For moderate to severe OSA, nasal CPAP is ideal but requires longer acclimatization and has extremely variable—and at times dismally low—compliance rates. It still remains the first-line treatment for severe sleep apnea. Mechanical treatment options have been greatly enhanced in recent years with the development and refinement of the MAS.

MAS devices have become first-line treatment in mild to moderate sleep apnea and the second-line treatment in severe sleep OSA. These devices that facilitate and maintain lower jaw protrusion during sleep have meant great advances in treatment benefit. More recent studies3 with MAS devices have shown benefit not only in apnea severity but also in secondary general health consequences of the OSA disorder.

It seems the more comfortable the device, the higher the compliance rate, although it is difficult to carry out objective studies into this link. All we can rely on is patient feedback, which I believe is highly likely to be positive with MAS devices, despite frequent initial discomforts during the acclimatization phase. Titratable devices can allow the professional and patient to strike a balance between comfort and efficacy. The reduced vertical height and broad areas of contact inherent in some newer MAS devices may offer better long-term safety and general dental health, although outcome studies are yet to be performed in patients who may be wearing a MAS for decades. Ongoing refinements in technology are designed to make MAS devices more comfortable and therefore improve compliance.

Clinical trials have often shown greater patient preference for an oral appliance over nasal CPAP, when presented both forms of therapy in random order.4 For patients whose CPAP fails, better compliance may be found with oral appliances. Although MAS devices are more suited to mild to moderate apnea, I believe increasing numbers of severe sleep apnea patients will benefit from MAS devices in the future as either a primary or adjunctive therapy. CPAP and MAS devices will continue to be the mainstays in the future care of sleep apnea patients. The pair are likely to maintain a leading role in OSA therapeutics. However, lifestyle modification programs, weight loss drugs, and weight reduction surgery will be increasingly necessary in the attempt to treat the obesity and sleep apnea epidemic that is already upon us.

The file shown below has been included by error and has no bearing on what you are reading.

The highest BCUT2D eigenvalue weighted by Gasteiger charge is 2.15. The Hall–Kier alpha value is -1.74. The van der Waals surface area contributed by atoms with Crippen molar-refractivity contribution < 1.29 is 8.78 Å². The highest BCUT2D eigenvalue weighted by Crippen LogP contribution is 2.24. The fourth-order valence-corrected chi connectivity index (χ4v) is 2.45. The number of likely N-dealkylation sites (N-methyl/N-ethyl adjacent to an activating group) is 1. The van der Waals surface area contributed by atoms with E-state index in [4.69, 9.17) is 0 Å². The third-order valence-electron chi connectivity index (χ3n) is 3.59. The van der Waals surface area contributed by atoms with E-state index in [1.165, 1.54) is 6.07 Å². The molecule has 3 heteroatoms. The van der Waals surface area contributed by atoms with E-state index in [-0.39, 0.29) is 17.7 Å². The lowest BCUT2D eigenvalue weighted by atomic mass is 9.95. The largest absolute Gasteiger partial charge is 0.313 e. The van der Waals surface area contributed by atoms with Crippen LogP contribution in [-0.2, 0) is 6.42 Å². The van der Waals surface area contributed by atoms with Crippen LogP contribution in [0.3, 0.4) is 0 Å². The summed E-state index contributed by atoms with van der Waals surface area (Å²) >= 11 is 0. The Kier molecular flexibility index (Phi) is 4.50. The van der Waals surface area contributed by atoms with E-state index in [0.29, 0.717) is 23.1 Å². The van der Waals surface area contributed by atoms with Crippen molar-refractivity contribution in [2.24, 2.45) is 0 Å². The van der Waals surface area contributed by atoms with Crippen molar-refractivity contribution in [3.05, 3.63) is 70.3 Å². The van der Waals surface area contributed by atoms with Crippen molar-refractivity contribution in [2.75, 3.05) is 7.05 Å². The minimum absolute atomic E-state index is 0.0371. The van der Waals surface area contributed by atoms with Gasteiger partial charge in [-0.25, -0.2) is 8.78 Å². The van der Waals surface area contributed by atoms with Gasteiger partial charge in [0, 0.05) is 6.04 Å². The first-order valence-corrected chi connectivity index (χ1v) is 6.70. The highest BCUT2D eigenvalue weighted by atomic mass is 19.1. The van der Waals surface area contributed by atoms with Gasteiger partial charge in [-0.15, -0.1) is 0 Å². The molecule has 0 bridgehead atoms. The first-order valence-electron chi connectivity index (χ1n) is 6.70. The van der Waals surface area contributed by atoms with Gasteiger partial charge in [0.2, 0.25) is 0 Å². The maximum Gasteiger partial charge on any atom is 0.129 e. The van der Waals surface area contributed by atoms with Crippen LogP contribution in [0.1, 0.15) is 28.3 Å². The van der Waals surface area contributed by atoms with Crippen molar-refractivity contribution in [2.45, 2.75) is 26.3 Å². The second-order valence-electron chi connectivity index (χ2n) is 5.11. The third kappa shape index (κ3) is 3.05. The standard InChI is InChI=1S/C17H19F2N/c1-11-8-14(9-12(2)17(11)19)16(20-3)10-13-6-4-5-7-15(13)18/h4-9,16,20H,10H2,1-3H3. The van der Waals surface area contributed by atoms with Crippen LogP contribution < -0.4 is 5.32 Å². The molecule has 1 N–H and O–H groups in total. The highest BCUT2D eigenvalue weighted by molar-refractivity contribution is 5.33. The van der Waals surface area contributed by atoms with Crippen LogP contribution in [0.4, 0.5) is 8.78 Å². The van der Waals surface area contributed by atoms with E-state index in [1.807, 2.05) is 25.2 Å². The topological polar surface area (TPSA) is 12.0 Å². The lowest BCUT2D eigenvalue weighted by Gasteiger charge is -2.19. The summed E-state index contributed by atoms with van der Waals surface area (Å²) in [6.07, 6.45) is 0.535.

But, as a friend of mine once said, treating sleep apnea is more like farming than mining—you never get to the bottom of it.

John Swieca, MBBS FRACP, is medical director of the Melbourne Sleep Disorders Centre at Mercy Private Hospital, East Melbourne, Australia.

1. Sher AE, Flexon PB, Hillman D, et al. Temperature-controlled radiofrequency tissue volume reduction in the human soft palate. Otolaryngol Head Neck Surg. 2001;125:312-8.
2. Sundaram S, Bridgman S, Lim J, Lasserson T, Sundaram S. Surgery for obstructive sleep apnoea. Cochrane Database Syst Rev. 2005;19:CD001004.
3. Gotsopoulos H, Kelly JJ, Cistulli PA. Oral appliance therapy reduces blood pressure in obstructive sleep apnea: a randomized, controlled trial. Sleep. 2004;27:934-41.
4. Barnes M, McEvoy RD, Banks S, et al. Efficacy of positive airway pressure and oral appliance in mild to moderate obstructive sleep apnea. Am J Respir Crit Care Med. 2004;170:656-64.